- Articulates, critiques, or elaborates the theories, research methods, and approaches to inquiry or schools of practice in physics.
- Evaluates or synthesizes information pertaining to questions or challenges in physics.
- Gains rudimentary awareness of physics research execution.
- Communicates clearly in ways appropriate to the field of physics.
Yang Bai, Associate Professor
Baha Balantekin, Eugene P. Wigner Professor
Vernon Barger, Vilas Professor and Van Vleck Professor
Keith Bechtol, Assistant Professor
Kevin Black, Professor
Stanislav Boldyrev, Professor
Uwe Bergmann, Martin L. Pearl Professor in Ultrafast X-Ray Science
Tulika Bose, Professor
Victor Brar, Van Vleck Assistant Professor
Duncan Carlsmith, Professor
Daniel Chung, Professor
Susan Coppersmith, Robert E. Fassnacht Professor and Vilas Professor
Sridhara Dasu, Department Chair & Professor
Jan Egedal, Professor
Mark Eriksson, John Bardeen Professor
Lisa Everett, Professor
Ke Fang, Assistant Professor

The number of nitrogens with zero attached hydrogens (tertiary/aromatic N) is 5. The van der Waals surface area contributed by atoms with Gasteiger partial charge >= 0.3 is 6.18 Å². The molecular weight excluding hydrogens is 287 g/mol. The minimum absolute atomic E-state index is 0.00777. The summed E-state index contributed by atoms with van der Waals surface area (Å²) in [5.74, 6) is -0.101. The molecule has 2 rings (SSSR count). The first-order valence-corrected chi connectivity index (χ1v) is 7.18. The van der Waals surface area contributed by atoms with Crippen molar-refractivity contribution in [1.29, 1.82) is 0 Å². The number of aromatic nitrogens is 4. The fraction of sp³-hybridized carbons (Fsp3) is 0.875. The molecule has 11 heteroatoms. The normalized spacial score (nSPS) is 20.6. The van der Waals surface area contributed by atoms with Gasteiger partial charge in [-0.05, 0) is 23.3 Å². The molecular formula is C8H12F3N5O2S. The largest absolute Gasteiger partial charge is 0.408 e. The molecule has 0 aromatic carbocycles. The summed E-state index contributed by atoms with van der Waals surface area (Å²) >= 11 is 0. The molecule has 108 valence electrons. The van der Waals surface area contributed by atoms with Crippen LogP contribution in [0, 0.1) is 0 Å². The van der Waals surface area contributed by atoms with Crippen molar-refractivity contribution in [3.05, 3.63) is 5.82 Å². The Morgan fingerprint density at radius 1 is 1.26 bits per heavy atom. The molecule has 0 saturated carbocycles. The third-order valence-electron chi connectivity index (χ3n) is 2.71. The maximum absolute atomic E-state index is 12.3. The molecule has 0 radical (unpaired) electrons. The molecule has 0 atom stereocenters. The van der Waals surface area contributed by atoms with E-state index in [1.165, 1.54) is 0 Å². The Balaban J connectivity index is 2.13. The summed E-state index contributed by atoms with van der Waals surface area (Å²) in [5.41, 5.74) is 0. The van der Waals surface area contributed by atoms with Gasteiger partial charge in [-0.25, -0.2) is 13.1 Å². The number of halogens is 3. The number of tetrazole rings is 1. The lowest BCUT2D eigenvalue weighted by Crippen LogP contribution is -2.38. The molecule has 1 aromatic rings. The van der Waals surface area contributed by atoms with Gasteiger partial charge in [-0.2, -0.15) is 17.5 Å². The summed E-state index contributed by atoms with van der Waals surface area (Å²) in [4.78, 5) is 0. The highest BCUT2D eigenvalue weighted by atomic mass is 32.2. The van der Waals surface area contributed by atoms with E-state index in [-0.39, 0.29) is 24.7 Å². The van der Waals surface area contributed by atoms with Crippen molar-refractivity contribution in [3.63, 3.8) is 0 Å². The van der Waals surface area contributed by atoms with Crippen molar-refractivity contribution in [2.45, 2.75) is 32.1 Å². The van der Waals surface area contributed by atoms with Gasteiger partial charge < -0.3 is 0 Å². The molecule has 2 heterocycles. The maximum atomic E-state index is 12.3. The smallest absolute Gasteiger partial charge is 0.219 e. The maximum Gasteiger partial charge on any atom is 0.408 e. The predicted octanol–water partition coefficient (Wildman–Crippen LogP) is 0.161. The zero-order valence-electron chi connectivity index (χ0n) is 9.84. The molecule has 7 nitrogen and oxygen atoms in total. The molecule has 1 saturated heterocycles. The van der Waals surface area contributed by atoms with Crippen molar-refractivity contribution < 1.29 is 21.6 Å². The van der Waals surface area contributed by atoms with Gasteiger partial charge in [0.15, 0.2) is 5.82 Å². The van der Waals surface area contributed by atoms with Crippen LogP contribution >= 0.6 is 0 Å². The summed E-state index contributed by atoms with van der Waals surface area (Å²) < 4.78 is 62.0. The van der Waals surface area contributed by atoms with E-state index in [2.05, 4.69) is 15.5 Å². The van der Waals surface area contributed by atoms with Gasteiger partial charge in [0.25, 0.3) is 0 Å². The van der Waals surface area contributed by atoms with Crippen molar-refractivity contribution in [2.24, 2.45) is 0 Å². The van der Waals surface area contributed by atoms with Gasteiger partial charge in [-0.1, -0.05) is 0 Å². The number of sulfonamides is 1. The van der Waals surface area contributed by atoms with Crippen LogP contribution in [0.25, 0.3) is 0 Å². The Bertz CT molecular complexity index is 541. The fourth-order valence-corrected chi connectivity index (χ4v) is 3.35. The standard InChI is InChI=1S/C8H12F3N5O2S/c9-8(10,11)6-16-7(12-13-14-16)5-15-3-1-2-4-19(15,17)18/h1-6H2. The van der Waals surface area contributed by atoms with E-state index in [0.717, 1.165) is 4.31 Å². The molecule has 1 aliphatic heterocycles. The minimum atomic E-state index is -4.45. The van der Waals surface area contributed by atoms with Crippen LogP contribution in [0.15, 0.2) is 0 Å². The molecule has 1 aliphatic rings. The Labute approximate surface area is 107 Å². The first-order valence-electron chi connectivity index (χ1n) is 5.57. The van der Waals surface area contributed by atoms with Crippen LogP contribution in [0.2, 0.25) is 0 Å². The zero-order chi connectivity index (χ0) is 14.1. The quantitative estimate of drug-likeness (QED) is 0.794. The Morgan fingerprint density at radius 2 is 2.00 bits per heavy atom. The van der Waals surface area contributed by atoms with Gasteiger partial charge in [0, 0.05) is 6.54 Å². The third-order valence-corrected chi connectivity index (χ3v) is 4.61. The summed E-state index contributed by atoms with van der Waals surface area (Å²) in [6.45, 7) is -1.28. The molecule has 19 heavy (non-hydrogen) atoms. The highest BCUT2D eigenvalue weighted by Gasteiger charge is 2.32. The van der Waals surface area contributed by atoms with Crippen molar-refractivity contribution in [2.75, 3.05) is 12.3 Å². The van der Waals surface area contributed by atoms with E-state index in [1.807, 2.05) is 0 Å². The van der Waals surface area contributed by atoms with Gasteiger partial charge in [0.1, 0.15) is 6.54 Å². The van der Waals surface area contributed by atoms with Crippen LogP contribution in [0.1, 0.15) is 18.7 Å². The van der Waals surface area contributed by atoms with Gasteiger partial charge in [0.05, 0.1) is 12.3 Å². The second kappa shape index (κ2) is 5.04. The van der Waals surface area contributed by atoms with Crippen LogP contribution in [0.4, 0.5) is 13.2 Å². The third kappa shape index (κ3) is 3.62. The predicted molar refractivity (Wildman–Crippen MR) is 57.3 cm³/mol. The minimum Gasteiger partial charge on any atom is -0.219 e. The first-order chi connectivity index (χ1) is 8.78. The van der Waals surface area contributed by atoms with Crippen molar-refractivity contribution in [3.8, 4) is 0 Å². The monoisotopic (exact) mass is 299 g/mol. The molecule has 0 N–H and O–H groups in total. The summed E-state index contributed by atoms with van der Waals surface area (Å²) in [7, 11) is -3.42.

Cary Forest, Prager Professor of Experimental Physics
Pupa Gilbert, Vilas Distinguished Achievement Professor
Francis Halzen, Gregory Breit Professor and Hilldale Professor
Kael Hanson, Professor, WIPAC Director
Aki Hashimoto, Professor
Matthew Herndon, Professor
Lev Ioffe, Honorary Associate
Robert Joynt, Professor
Albrecht Karle, Professor
Shimon Kolkowitz, Assistant Professor
James Lawler, Arthur and Aurelia Schawlow Professor
Alex Levchenko, Professor
Lu Lu, Assistant Professor
Dan McCammon, Professor
Robert McDermott, Professor
Moritz Muenchmeyer, Assistant Professor
Marshall Onellion, Professor
Kimberly Palladino, Assistant Professor
Yibin Pan, Associate Professor
Jeff Parker, Assistant Professor
Brian Rebel, Associate Professor
Mark Rzchowski, Associate Chair and Professor
Mark Saffman, Professor
John Sarff, Professor
Gary Shiu, Professor
Paul Terry, Professor
Peter Timbie, Professor
Justin Vandenbroucke, Associate Professor
Maxim Vavilov, Professor
Thad Walker, Professor
Sau Lan Wu, Enrico Fermi Professor and Vilas Professor
Deniz Yavuz, Professor
Ellen Zweibel, William L Kraushaar Professor of Astronomy & Physics
David Anderson, Professor, Electrical & Computer Engineering
Paul Campagnola, Professor, Biomedical Engineering
Jennifer Choy, Assistant Professor, Engineering Physics
Elena D'Onghia, Associate Professor, Astronomy
Chang-Beom Eom, Professor, Materials Science & Engineering
Chris Hegna, Professor, Engineering Physics
Sebastian Heinz, Professor, Astronomy
Mikhail Kats, Associate Professor, Electrical & Computer Engineering
Jason Kawasaki, Assistant Professor, Materials Science & Engineering
Alexandre Lazarian, Professor, Astronomy
Oliver Schmitz, Professor, Engineering Physics
Carl Sovinec, Professor, Engineering Physics